By Alexander Lenfers
Tracking systems are especially suitable tools towards efficiently turning available areas over to power generation. On the other hand, tracking systems cost more than fixed installations. It would make little sense to quote fixed price increases to compare with the price depends firstly on the actual scale and location of the installation, and secondly, on the type of ground the installation is to be installed on. The actual costs of the project will fluctuate, and the additional price component taken by the tracking system within the total budget cost is difficult to gauge. Usually, the additional cost ranges between seven and twenty-five percent; on the other hand, yield may increase by twenty to twenty-five percent on a single-axis tracking system or 30 to 45% on a dual-axis tracking system, depending on the intensity of the sun at the installation’s location; this means that two factors play a role in deciding the quality of the investment─first, the selection of a suitable location, and second, the type of tracking system itself.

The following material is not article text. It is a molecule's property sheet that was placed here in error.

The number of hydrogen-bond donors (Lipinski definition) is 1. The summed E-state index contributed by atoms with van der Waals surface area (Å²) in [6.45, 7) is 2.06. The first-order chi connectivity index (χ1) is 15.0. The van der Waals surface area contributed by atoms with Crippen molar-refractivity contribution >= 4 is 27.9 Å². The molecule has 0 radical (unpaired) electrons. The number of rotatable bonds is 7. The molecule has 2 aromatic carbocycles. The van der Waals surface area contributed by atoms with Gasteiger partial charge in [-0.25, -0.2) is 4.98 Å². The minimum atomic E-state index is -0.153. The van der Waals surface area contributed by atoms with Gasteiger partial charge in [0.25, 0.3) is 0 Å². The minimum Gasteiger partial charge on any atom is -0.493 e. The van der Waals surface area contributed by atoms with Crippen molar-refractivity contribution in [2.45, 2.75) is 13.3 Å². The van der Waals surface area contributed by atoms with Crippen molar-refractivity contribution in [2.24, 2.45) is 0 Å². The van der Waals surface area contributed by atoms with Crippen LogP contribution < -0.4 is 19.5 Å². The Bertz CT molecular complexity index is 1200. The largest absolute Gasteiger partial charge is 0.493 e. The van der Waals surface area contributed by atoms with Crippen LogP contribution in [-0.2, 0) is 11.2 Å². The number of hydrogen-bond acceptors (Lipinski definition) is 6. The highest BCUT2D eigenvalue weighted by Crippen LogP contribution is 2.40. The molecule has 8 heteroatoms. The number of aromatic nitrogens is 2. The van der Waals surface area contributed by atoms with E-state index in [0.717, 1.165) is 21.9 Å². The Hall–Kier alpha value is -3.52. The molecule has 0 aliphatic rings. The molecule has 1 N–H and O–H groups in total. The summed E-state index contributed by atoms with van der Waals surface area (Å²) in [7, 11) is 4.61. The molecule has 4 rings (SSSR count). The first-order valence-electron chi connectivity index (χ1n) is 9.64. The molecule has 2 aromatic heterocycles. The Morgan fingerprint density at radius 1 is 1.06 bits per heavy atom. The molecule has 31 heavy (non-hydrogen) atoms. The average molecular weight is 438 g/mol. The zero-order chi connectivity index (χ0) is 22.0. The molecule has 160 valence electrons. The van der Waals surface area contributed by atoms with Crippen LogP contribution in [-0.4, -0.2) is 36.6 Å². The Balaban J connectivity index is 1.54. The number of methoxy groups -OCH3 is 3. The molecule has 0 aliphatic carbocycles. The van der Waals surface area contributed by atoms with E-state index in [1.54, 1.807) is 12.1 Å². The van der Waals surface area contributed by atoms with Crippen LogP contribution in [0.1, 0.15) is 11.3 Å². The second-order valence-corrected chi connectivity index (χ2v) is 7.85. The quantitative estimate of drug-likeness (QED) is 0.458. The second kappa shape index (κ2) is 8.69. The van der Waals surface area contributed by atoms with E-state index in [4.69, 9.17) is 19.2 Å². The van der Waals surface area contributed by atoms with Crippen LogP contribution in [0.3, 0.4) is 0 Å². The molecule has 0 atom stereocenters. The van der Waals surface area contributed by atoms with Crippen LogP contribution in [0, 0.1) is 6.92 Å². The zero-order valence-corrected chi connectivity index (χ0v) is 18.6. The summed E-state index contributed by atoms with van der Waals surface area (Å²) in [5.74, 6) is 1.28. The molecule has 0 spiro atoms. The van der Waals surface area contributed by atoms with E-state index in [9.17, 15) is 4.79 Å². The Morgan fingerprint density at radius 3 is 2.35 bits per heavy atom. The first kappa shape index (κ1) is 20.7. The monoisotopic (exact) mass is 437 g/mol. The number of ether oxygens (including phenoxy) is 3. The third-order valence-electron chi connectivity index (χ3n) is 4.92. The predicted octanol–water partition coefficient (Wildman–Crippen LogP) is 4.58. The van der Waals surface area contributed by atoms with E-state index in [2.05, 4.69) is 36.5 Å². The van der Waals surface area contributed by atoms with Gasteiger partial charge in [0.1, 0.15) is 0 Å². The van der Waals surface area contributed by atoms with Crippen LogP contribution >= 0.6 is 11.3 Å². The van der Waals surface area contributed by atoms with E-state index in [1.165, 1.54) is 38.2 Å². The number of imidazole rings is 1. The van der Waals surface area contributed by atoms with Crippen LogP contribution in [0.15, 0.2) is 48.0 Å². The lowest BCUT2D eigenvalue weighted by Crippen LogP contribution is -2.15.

Tracking systems such as Kemper KemTRACK ensure maximum efficiency for the operator, despite low initial outlay and servicing costs. Kemper has been applying its many years of experience in metalworking as well as welding and machining to tracking systems for some time; Intelligent solutions such as backtracking, remote-controlled units and very high material stability are good arguments for an investment that will pay off─especially with government subsidies on the decrease in the highly competitive European market.